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Concerted efforts on the part of Central and State Governments and also private players is needed to help tackle environmental problems
Governance of a country of the size and diversity as India is not an easy task. Environmental governance is still difficult in this country due to conflicting demands by different ecosystems. Pollution in the National Capital Region and pressure on forest resources for developmental activities play a key role in setting the agenda for both environmental governance and intervention on the part of institutions like the National Green Tribunal and the Supreme Court.
Hue and cry raised on the issue of burning paddy straw in States like Punjab and Haryana has once again brought the focus back on the overall failure of environmental governance, in spite of the fact that India is one country which has elaborate policy intent, implementing mechanism and legal provisions for sustainable management of environment and natural resources like forests, wildlife, water and land resources.
Problem arises partly due to political indifference/ignorance and largely due to bureaucratic apathy for not developing a vision and failure to mobilise technologies and other resources which are available in plenty for a workable solution at the ground level. Take for example, heavy smog in the Capital city last year, which let us down when several Sri Lankan cricketers were spotted wearing masks during the third and final Test against India in Delhi last November.
This writer remembers attending a meeting of Principal Secretaries of Agriculture of various States in 2014, where the National Policy of Management of Crop Residue was finalised, but the States did not bother to take action on this because it was based on the suggestions for suitable legislation, adoption of technical measures and training of farmers on crop residue management. The National Green Tribunal had in 2015 directed the Punjab Government to come up with an action plan to deal with crop residue burning. However, the Tribunal’s orders exist only on paper, except that burning of crop residue was made illegal.
The State Governments' lackadaisical attitude in asking for Central funds to take action is largely due to the fact that it will take anything between Rs 1,500 to Rs 2,000 per acre to handle the residue with proper machinery and technology. What is required is an action plan to be jointly planned by several departments and the private sector, which must be monitored by the Central Government and there must also be a tie-up with regards to funds, including from the Green Climate Fund.
There is an urgent need to evolve a time-bound action plan in which funds from different schemes of agriculture, private innovators, Ministries of power and non-conventional energy should be used to deal with crop residues. A case in point is the Memorandum of Understanding between a Chennai waste management and the Punjab Government recently. The State Government will allocate seven acres of land for each unit on a 33-year lease and provide power at subsidised rates for building 400 cluster units over the next 10 months. Each plant would have the capacity to process 50,000 tonne of paddy straw in a year.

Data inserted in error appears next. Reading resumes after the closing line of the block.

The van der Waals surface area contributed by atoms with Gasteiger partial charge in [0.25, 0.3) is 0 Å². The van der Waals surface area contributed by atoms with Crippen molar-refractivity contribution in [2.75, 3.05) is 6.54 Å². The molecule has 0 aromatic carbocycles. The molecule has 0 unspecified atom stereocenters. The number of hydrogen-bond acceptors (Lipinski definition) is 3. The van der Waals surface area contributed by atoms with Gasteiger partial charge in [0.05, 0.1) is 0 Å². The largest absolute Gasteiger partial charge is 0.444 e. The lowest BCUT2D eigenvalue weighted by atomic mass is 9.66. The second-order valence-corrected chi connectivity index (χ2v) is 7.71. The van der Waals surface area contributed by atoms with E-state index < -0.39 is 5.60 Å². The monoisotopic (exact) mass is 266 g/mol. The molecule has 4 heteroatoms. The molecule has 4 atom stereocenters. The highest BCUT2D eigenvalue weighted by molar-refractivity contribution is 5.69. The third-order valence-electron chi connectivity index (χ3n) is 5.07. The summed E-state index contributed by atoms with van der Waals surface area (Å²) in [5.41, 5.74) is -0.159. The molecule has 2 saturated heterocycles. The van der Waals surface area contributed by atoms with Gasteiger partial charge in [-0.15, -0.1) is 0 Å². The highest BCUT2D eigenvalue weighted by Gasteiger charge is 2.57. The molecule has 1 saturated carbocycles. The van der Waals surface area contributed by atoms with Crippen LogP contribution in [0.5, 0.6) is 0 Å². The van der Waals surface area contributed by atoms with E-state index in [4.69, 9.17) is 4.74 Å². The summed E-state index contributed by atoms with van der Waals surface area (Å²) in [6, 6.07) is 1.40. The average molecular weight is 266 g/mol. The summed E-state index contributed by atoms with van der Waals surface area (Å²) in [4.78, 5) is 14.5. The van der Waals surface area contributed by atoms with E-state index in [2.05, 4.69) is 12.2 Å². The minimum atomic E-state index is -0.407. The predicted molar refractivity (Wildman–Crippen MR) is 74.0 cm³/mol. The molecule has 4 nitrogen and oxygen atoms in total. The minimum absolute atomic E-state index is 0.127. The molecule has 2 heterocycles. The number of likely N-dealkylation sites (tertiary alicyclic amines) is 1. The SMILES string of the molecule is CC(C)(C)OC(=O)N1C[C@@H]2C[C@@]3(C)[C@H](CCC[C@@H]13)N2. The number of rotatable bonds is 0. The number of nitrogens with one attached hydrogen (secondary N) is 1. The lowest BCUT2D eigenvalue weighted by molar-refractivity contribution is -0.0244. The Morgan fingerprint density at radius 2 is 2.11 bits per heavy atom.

Thermal power units and paper industries should also be engaged to use the crop residue. The concept of zero tillage and the use of ‘happy seeder’, which combines stubble mulching and seed drilling functions into one machine as it helps in moisture conservation, apart from providing other benefits like proper mulching of paddy residue instead of burning, timely sowing, reducing run off and soil erosion, lesser deep percolation and improving soil health by incorporating plant nutrients, will ultimately lead to increased productivity for the farmers. There are several other machines which mix straw into the soil through tractor-operated machines. Most of these technologies and machines are costly and beyond the reach of farmers who are mostly small and marginal. Even the medium farmers cannot afford such technologies.
The issue of crop residue management must be accorded top priority as it is also a valuable resource for public economical use. This ‘problem should be converted into a fine opportunity'. For agricultural use of the residue, State agriculture departments must take the responsibility to procure the machinery and create a pool of machines and technology. They must take the responsibility for the small and marginal farmers or form farmers’ self-help groups for use of machines and technology at heavily subsidized rates and/or pooling up of resources. The department should also tie-up with other users of crop residue. The success of the Chennai firm in Punjab needs to be closely monitored. The Union Government must amend its schemes of agriculture mechanisation and technology and the Krishi Vikas Yojana to fund such technologies in the States.
States will also have to show more commitment to environment causes and take the lead in tackling this matter. If this is ensured for a few years with the Government’s support, then it will be automatically adopted on a large scale by farmers in the future. Prime Minister Narendra Modi had a knack for cracking difficult nuts and with a Cabinet Minister in the form of Harsh Vardhan, who is a Delhite and equally concerned, the capital will probably see smog-free days if action is taken on suggested lines. India needs quick action on this to show to the world that we mean business as pollution in the national capital assumes headline not only in India but in other parts of the world.
(The writer is former Director General of Indian Council of Forestry Research & Education, Chancellor of FRI University, and chairman of Foundation for Integrated Resource Management)
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